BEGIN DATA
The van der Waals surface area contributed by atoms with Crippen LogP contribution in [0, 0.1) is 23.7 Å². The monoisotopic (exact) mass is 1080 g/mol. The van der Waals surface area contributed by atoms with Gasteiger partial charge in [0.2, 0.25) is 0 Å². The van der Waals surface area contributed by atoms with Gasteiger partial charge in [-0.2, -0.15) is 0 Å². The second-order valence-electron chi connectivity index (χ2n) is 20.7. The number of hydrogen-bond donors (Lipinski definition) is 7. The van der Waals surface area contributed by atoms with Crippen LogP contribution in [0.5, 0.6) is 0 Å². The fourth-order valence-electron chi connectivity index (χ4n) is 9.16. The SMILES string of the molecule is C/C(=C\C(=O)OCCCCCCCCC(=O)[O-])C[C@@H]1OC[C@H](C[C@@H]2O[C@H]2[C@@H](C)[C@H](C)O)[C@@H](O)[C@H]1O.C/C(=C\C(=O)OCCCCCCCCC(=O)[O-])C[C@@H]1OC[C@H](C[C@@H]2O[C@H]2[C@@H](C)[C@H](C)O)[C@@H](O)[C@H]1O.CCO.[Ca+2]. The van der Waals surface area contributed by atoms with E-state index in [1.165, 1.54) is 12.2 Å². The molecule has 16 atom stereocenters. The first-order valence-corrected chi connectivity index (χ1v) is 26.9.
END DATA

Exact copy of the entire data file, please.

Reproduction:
The van der Waals surface area contributed by atoms with Crippen LogP contribution in [0, 0.1) is 23.7 Å². The monoisotopic (exact) mass is 1080 g/mol. The van der Waals surface area contributed by atoms with Gasteiger partial charge in [0.2, 0.25) is 0 Å². The van der Waals surface area contributed by atoms with Gasteiger partial charge in [-0.2, -0.15) is 0 Å². The second-order valence-electron chi connectivity index (χ2n) is 20.7. The number of hydrogen-bond donors (Lipinski definition) is 7. The van der Waals surface area contributed by atoms with Crippen LogP contribution in [0.5, 0.6) is 0 Å². The fourth-order valence-electron chi connectivity index (χ4n) is 9.16. The SMILES string of the molecule is C/C(=C\C(=O)OCCCCCCCCC(=O)[O-])C[C@@H]1OC[C@H](C[C@@H]2O[C@H]2[C@@H](C)[C@H](C)O)[C@@H](O)[C@H]1O.C/C(=C\C(=O)OCCCCCCCCC(=O)[O-])C[C@@H]1OC[C@H](C[C@@H]2O[C@H]2[C@@H](C)[C@H](C)O)[C@@H](O)[C@H]1O.CCO.[Ca+2]. The van der Waals surface area contributed by atoms with E-state index in [1.165, 1.54) is 12.2 Å². The molecule has 16 atom stereocenters. The first-order valence-corrected chi connectivity index (χ1v) is 26.9.